Abstract Nocturia is a bothersome condition, defined as a complaint whereby the individual has to wake one or more times per night in order to void. Nocturia that occurs twice or more per night can have a substantial adverse effect on the patient's quality of life (QOL), and in many cases treatment may be required. These guidelines provide a treatment algorithm for use by primary care physicians. The initial assessment is conducted through a history taking interview. With a clear understanding of symptoms, patients can be classified into three broad categories: (1) nocturia only, (2) nocturia and diurnal pollakisuria without other lower urinary tract symptoms, and (3) nocturia and diurnal pollakisuria accompanying other lower urinary tract symptoms. For treatment, the literature supporting each form of drug therapy was ranked and a recommendation grade was determined for each form of therapy. A grade of ,F (pending)' was applied to any drug not currently approved for use in Japan or for which the efficacy and safety in Japanese patients was unconfirmed at the time of evaluation. We recommend instruction and guidance on water intake that will generally result in 24-h urine volume of 20 to 25 mL/kg. This corresponds to a daily water intake of 2.0% to 2.5% of body weight. In Japan, desmopressin is indicated for central diabetes insipidus and nocturnal enuresis, but not indicated for nocturia. The therapeutic mechanism of the anticholinergic drugs for nocturia may depend on the action of the sensory nerve mediated by the muscarinic receptors. [source]

    Clinical guidelines for overactive bladder

    Osamu Yamaguchi
    First page of article [source]


    Brian Jory
    This article describes development of the Intimate Justice Scale (IJS) and reports on a clinical study of the validity, reliability, and clinical usefulness of the instrument. Rather than measuring specific acts of abuse, the IJS measures ethical dynamics of couple relationships, which areevident in patterns of action and attitude expressed over the course of the relationship. Ethical dynamics appear to correlate with partner abuse. The study suggests that the IJS may reliably identify victims of abuse and may discriminate between minor and severe levels of abuse. The IJS can be completed and scored in less than 10 min and may be useful for screening in mental health, medical, and social service agencies. Clinical guidelines and a case example are presented. [source]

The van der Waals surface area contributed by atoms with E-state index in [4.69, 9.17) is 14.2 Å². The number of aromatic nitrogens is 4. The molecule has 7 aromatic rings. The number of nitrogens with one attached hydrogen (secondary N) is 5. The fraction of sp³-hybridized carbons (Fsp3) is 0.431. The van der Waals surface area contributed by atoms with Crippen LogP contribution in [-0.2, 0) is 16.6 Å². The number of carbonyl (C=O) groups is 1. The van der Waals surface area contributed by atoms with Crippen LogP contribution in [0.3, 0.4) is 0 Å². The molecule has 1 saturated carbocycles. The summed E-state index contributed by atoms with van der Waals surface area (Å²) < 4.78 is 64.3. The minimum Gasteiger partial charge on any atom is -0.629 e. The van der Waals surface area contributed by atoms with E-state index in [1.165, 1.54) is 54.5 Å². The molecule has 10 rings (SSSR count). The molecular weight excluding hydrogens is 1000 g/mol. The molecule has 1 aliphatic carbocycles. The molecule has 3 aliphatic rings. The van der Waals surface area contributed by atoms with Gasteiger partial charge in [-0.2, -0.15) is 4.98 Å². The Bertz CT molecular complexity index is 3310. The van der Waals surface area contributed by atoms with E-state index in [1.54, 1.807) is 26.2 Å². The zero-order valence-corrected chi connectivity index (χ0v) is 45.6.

Clinical guidelines and off-license recombinant activated factor VII: content, use, and association with patient outcomes

    C. D. WILLIS
    Summary.,Background: Recombinant activated factor VII (rFVIIa) is increasingly being used off-license for treating critical bleeding. Guidelines may therefore be useful for improving processes and outcomes. Little is known regarding guidelines for off-license rFVIIa or their association with patient outcomes. Objectives: To investigate the availability of hospital guidelines for off-license rFVIIa use and the association between these guidelines and mortality. Methods: Data were extracted from the Haemostasis Registry, which collects all cases of off-license rFVIIa use in participating institutions in Australia and New Zealand. Contributing hospitals were requested to supply a copy of the institutional guideline relating to off-license rFVIIa administration. The characteristics of patients treated in accordance with all elements of the guidelines were compared with those of patients for who one or more guideline elements had been violated. The relationship between guideline-directed treatment and 28-day mortality was investigated using stepwise logistic regression. Results: Two thousand five hundred and fifty-one patients in 75 hospitals were available for analysis. Of these hospitals, 58 provided a guideline for analysis. Patients complying with all guideline elements (n = 530) did not differ from patients receiving care that violated guidelines (n = 1035) regarding age, size of dose, or gender. Guideline-directed treatment was not found to have an association with 28-day mortality following logistic regression. Conclusions: Few patients are treated in accordance with the criteria of rFVIIa guidelines, despite their availability in the majority of hospitals. Moreover, 28-day mortality does not appear to be associated with the use of guidelines in this patient group. Refinement of guidelines relating to the off-license use of rFVIIa is therefore required. [source]